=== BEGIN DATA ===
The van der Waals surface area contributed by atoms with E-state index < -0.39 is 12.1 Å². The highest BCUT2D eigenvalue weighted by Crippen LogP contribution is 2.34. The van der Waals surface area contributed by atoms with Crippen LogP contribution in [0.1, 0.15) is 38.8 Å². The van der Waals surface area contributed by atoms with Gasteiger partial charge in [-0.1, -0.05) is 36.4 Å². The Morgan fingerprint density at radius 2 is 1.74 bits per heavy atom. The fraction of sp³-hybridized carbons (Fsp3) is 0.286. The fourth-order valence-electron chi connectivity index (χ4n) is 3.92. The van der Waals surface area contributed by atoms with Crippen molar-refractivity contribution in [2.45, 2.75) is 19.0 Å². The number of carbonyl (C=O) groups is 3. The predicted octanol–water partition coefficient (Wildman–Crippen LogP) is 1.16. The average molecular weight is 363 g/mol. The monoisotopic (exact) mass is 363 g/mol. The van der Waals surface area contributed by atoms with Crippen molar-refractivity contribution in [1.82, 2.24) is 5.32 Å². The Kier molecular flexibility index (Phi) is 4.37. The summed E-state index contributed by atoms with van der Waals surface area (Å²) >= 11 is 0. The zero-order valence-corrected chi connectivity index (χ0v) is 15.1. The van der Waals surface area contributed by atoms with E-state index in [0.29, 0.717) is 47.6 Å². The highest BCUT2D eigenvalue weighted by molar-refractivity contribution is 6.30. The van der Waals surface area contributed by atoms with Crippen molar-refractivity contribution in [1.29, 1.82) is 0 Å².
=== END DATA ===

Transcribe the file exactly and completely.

The van der Waals surface area contributed by atoms with E-state index < -0.39 is 12.1 Å². The highest BCUT2D eigenvalue weighted by Crippen LogP contribution is 2.34. The van der Waals surface area contributed by atoms with Crippen LogP contribution in [0.1, 0.15) is 38.8 Å². The van der Waals surface area contributed by atoms with Gasteiger partial charge in [-0.1, -0.05) is 36.4 Å². The Morgan fingerprint density at radius 2 is 1.74 bits per heavy atom. The fraction of sp³-hybridized carbons (Fsp3) is 0.286. The fourth-order valence-electron chi connectivity index (χ4n) is 3.92. The van der Waals surface area contributed by atoms with Crippen molar-refractivity contribution in [2.45, 2.75) is 19.0 Å². The number of carbonyl (C=O) groups is 3. The predicted octanol–water partition coefficient (Wildman–Crippen LogP) is 1.16. The average molecular weight is 363 g/mol. The monoisotopic (exact) mass is 363 g/mol. The van der Waals surface area contributed by atoms with Crippen molar-refractivity contribution in [1.82, 2.24) is 5.32 Å². The Kier molecular flexibility index (Phi) is 4.37. The summed E-state index contributed by atoms with van der Waals surface area (Å²) >= 11 is 0. The zero-order valence-corrected chi connectivity index (χ0v) is 15.1. The van der Waals surface area contributed by atoms with E-state index in [0.29, 0.717) is 47.6 Å². The highest BCUT2D eigenvalue weighted by molar-refractivity contribution is 6.30. The van der Waals surface area contributed by atoms with Crippen molar-refractivity contribution in [1.29, 1.82) is 0 Å².